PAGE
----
Romeo and Juliet
Romeo and Juliet
by William Shakespeare

Challenges & Opportunities of Teaching Romeo and Juliet

Available to teachers only as part of the Teaching Romeo and Juliet Teacher Pass


Teaching Romeo and Juliet Teacher Pass includes:

  • Assignments & Activities
  • Reading Quizzes
  • Current Events & Pop Culture articles
  • Discussion & Essay Questions
  • Challenges & Opportunities
  • Related Readings in Literature & History

Sample of Pitfalls & Opportunities

Romeo and Juliet is one of Shakespeare’s most accessible literary works – teaching the play is the perfect way to introduce students to the conventions of Shakespearean drama and the nuances of Elizabethan language and poetry, which, let’s face it, can seem pretty intimidating for today’s students.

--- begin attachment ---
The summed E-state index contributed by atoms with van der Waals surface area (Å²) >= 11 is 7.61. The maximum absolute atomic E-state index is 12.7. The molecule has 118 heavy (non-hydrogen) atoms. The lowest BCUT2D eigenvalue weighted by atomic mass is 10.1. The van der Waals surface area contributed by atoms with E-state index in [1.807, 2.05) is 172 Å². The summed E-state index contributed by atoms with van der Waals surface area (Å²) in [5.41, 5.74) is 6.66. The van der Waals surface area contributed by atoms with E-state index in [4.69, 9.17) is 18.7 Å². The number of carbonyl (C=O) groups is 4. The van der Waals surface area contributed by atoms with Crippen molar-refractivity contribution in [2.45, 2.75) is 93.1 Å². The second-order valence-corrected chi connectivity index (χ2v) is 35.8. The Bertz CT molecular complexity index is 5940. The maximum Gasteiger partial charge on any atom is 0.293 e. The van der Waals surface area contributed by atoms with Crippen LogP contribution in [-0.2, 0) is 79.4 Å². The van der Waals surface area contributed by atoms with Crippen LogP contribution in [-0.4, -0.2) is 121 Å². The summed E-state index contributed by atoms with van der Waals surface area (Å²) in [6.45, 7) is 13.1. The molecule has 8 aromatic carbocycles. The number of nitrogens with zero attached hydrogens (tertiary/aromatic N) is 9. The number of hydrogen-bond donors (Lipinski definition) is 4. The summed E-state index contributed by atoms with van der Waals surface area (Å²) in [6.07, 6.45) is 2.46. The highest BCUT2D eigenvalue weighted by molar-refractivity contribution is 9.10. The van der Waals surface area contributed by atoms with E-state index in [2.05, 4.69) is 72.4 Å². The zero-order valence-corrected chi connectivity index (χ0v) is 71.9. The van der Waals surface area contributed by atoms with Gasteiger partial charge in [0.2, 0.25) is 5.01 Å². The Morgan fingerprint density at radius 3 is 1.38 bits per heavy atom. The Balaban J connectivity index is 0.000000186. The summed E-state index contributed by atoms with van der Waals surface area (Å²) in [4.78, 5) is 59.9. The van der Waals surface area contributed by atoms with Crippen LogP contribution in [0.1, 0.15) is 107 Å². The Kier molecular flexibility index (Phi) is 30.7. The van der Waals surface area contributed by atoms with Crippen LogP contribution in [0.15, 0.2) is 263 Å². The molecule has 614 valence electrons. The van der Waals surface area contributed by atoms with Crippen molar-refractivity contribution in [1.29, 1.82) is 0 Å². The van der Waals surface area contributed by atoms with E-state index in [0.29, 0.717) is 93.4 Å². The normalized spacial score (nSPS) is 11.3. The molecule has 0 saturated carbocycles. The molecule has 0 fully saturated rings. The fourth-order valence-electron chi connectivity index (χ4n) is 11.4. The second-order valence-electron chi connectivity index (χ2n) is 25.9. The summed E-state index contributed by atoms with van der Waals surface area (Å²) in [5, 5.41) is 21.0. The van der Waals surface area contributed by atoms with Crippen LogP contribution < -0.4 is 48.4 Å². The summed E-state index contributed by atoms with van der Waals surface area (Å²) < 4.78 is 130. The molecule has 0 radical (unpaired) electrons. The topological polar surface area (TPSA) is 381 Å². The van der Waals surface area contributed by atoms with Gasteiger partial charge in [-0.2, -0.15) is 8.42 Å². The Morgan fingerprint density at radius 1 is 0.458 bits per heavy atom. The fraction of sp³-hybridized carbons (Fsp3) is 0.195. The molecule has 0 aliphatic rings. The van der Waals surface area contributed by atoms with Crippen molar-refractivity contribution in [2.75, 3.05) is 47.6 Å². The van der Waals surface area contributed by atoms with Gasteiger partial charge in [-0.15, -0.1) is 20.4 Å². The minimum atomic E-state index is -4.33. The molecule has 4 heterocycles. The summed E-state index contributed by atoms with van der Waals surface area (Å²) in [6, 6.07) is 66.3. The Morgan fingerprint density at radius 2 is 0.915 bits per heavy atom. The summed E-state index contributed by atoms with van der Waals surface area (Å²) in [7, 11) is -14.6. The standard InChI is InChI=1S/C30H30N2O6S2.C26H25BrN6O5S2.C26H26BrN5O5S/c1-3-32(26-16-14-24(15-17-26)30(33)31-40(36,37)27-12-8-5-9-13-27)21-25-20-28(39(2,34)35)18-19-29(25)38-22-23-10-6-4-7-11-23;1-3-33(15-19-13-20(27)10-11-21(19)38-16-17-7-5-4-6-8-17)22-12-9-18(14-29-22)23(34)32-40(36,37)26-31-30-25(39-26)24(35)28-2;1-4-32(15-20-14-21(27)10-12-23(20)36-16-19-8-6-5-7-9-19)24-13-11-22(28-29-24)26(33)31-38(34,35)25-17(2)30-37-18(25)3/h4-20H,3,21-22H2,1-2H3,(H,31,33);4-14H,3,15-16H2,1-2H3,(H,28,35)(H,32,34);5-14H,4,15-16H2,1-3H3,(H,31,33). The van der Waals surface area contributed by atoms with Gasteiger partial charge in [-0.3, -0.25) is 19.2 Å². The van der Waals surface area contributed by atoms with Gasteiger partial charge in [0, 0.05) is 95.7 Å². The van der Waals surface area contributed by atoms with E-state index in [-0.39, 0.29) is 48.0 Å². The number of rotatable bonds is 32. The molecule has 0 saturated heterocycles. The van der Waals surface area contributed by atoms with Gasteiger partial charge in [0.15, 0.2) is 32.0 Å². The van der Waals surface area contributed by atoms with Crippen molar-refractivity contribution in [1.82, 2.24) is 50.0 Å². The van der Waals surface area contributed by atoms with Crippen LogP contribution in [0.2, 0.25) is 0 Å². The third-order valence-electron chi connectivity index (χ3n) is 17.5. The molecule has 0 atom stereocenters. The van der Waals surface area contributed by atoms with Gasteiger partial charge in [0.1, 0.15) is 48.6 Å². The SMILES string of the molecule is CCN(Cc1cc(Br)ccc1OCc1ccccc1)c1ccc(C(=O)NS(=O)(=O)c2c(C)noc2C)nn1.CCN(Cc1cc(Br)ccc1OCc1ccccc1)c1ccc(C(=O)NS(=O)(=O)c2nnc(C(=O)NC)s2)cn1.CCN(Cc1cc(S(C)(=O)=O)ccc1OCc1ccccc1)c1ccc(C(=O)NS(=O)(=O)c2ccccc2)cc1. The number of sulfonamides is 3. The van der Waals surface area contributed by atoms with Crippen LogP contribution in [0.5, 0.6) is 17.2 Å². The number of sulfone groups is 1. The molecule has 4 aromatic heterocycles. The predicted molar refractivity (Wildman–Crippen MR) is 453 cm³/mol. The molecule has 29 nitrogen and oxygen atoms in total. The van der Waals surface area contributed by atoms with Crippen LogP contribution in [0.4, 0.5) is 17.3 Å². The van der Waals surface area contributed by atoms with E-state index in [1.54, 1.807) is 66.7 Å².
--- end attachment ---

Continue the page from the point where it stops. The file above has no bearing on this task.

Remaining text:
Universal Themes and Social Relevance
The play also features some of the most universal and socially relevant themes in Western literature (young love, parent-child relationships, gender, the generation gap, suicide, blood-feuds, etc.). Most high school students can relate to Shakespeare’s teenage protagonists – Romeo may be an angsty, love-obsessed character with a habit of acting before thinking, but he’s also a kid who faces pressure from a society that expects him to act like a “man” by taking part in the violent blood-feud. Juliet, who is pressured by her family to demonstrate her obedience and loyalty by marrying a man she doesn’t love, seems to grow up right before our eyes. Romeo and Juliet are flawed characters but students recognize that they’re also deeply human. Of course, students always have something to say about the couples’ misguided decisions, especially the dramatic suicides in Act 5, Scene 3.